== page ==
Everyone has a voice. But not every voice gets heard today. This isn't a new problem.
My grandma and grandpa on my dad's side were both first-generation Mexican-Americans who grew up in Los Angeles in the early 20th century and spoke Spanish. To avoid discrimination, they did not always speak Spanish in public since some people treated Spanish speakers as second-class citizens and perpetuated stereotypes that those who spoke Spanish were lazy, uneducated, and undeserving.
As my grandparents grew older, they no longer had to hide their Latino heritage. My grandpa became a successful barber and business owner, and my grandma was a high school Spanish teacher for 15 years.
I am a third-generation Mexican-American and have never experienced discrimination firsthand. Still, the history of discrimination against immigrants in the United States continues. With more than 45 million American residents who are immigrants, we have more immigrants than any other country in the world. We also have an opportunity to change the narrative.
This change can start in our own communities. According to the U.S. Census, there are 366,300 immigrants living in Minneapolis-St. Paul, or 10 percent of the 3 million people in the Twin Cities. More than 3,000 people are experiencing homelessness in Hennepin County. The numbers could be growing.
The Star Tribune reports that "one-third of 452 families in homeless shelters run by Hennepin County are newcomers to the United States, as a surge of migrants cross the southern border. Others are being turned away as Hennepin County's system grows so overwhelmed that it is failing to follow its longstanding policy to shelter every homeless family with children. The number of sheltered families has doubled since this summer to nearly four times the county's regular capacity — the highest in at least a decade."
Most of the migrants are Ecuadorians seeking asylum. Minnesota's immigration court has 7,779 Ecuadorians with pending cases, up from 344 in 2018. Their court dates are months or years away. While many Ecuadorian asylum-seekers are not homeless, they turn to shelters when their own networks can't help. Now the county has more than 1,500 people in family shelters and is looking for new rooms daily.
We need short- and long-term solutions. The Minneapolis Office of Immigrant and Refugee Affairs (OIRA) is doing all it can to provide them. Started in 2018 and led by Michelle Rivero, a longtime immigration lawyer, the office advises the city on immigration issues, welcomes new immigrants, connects residents to resources and legal help, highlights the contributions of immigrants in our community, and hosts a monthly public forum to give immigration-related updates to the community.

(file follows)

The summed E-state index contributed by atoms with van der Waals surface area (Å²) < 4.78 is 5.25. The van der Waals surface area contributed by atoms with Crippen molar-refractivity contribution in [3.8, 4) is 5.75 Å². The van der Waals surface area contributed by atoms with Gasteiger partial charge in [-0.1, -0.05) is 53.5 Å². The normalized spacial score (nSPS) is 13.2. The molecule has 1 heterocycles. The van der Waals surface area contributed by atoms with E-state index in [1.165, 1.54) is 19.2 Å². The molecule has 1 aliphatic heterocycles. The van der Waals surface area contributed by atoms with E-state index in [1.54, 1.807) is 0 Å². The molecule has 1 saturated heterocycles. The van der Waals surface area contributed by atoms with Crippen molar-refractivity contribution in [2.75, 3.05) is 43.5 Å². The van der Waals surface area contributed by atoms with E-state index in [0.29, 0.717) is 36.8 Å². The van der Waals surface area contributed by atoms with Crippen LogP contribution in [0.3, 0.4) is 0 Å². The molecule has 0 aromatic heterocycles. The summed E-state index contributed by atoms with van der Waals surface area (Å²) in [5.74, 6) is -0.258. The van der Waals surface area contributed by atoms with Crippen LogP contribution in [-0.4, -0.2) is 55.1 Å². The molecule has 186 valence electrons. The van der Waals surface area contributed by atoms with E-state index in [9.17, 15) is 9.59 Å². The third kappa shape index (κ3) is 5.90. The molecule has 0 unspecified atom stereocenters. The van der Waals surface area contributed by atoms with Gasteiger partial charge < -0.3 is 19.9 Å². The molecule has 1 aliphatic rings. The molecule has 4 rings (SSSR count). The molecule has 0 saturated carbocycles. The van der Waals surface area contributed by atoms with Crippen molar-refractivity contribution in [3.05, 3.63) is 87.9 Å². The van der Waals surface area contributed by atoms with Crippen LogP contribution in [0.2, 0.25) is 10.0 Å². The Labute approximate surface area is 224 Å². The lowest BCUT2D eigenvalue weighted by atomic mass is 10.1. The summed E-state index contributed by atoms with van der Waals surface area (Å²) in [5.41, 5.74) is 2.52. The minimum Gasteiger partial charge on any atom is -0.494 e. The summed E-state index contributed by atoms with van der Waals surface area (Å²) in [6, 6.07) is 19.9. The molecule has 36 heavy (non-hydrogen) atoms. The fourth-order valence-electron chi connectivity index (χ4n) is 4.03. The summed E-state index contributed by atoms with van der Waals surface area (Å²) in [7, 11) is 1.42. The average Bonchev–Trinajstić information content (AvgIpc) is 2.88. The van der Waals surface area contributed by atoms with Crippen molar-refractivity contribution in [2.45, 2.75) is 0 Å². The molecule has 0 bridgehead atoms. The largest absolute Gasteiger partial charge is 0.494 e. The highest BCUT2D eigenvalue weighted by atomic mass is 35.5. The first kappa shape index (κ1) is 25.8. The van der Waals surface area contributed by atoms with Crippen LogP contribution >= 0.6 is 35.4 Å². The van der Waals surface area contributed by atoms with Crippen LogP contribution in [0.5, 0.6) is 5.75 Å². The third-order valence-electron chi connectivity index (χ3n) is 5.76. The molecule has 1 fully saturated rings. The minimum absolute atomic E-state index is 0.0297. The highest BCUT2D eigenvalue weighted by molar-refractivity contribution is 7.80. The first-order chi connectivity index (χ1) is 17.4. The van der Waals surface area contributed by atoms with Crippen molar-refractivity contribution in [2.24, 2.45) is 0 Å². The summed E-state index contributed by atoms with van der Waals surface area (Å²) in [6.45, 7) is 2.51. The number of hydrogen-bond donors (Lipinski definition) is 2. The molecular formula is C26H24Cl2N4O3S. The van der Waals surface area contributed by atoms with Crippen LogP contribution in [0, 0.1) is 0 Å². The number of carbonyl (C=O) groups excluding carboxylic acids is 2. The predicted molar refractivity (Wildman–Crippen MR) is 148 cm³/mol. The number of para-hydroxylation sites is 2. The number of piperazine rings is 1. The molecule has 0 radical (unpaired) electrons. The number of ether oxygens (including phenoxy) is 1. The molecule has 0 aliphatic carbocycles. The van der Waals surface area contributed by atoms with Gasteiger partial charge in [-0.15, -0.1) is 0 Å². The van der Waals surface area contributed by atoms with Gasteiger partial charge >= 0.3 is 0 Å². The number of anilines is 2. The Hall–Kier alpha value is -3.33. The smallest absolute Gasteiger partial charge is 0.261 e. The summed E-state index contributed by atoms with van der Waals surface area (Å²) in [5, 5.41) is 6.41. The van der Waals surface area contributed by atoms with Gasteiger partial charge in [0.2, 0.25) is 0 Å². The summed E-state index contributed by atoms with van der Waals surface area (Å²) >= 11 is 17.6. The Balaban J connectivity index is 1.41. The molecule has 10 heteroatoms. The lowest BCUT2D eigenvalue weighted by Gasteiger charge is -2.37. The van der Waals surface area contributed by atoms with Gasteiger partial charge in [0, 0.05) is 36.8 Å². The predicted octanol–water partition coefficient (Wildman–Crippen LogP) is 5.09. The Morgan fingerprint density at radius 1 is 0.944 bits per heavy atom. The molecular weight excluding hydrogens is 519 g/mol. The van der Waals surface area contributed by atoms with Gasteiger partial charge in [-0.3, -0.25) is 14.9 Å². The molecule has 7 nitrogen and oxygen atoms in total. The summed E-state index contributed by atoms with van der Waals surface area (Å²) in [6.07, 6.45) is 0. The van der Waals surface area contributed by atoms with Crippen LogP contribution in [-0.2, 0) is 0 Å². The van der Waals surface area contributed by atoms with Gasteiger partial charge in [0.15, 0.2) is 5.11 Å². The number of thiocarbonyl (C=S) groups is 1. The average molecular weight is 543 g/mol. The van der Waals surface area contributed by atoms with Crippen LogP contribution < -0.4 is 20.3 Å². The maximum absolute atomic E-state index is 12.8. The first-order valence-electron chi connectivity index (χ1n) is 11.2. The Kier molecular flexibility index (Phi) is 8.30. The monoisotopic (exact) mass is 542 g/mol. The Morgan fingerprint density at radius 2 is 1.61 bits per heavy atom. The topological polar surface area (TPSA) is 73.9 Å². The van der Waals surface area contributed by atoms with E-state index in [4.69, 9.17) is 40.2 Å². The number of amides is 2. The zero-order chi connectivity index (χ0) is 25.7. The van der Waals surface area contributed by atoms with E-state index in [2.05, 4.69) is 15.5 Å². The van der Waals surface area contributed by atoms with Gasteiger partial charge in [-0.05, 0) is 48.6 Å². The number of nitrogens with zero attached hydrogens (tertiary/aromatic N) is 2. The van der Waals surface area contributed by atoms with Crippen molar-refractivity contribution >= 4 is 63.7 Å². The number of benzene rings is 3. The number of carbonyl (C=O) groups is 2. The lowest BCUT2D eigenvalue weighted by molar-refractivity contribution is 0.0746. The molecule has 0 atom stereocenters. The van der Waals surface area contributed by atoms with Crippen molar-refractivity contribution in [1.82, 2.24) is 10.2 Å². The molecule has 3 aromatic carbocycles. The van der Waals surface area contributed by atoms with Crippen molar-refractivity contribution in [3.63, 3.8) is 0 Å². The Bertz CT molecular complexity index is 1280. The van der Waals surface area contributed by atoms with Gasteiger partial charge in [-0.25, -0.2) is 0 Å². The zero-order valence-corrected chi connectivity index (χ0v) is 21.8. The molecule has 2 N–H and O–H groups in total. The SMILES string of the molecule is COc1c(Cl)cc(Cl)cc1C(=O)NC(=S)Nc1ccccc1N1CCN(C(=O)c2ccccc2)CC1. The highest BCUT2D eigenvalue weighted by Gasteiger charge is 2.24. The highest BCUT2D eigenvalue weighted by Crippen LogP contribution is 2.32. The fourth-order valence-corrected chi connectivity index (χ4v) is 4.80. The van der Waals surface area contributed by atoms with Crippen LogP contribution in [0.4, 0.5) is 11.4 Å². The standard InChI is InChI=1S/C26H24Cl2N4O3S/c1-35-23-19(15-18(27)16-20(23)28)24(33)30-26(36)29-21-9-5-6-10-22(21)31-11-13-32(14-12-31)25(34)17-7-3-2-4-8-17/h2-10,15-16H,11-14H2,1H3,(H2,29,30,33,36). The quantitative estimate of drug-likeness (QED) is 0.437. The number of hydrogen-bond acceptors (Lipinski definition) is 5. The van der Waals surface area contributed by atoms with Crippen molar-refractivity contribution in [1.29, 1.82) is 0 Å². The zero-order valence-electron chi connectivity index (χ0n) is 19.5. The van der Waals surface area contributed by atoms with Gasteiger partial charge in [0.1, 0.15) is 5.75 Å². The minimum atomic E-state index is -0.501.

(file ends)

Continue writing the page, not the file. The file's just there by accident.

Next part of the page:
"We’re stronger when we’re welcoming our immigrant communities," Rivero told MinnPost in 2018 when she started the job.
Five years later, she has made tremendous progress with the Office of Immigrant and Refugee Affairs to develop support programs for foreign-born residents and make Minneapolis more welcoming for immigrants.
They still could use more help to create solutions and ensure all basic needs are met.
Colder temperatures are coming, and migrants need winter clothes and shoes. Some arrived with only Crocs.
We need new policies. Asylum-seekers have to wait six months after they file their asylum application to apply for legal permission to work. Even if they have the skills and desire to work, they can't do it legally for months.
We are at the point of the human story where we need to confirm our humanity. Then, we can strengthen our humanity.
Instead of blaming foreigners for threatening economic prosperity in the U.S., consider how they could help grow our economy. Let's fill the needs with a positive approach and growth mindset. We can do this through empathy, compassion, kindness, generosity, and creativity.
Changing laws and policies take time. Being empathetic, compassionate, and kind is instantaneous. We need to be proactive and create solutions in Minneapolis before the temperatures really drop, and people are not equipped to deal with the elements.
Until we can develop permanent solutions to homelessness, we need to create temporary housing solutions. Where are empty, usable buildings that could house some people? Could we put up a temporary housing structure (say a big heated tent) in a large, open-air area? Could a program provide emergency rent until people can work and cover rent themselves?
The immigration issues facing us are of human origin. They require humane solutions. We must confront these challenges together — with love, respect, and integrity — to clean up the obstacles we have created.
We have a rich community of immigrants and unhoused neighbors. Helping them will help us. What can we do for other people? How can we exemplify the ideals of service? How can we represent the best of us?
It's time to flex our humanity.
To learn more about the Minneapolis Office of Immigrant and Refugee Affairs and help create solutions in our communities, email firstname.lastname@example.org or call 612-394-6018.
Eric Ortiz lives in the Wedge with his family. When he’s not community building, he’s the chief content officer for the Strong Mind Strong Body Foundation and writes bilingual children’s books with his kids. Their first book, “How the Zookalex Saved the Village,” is available in English and Spanish.
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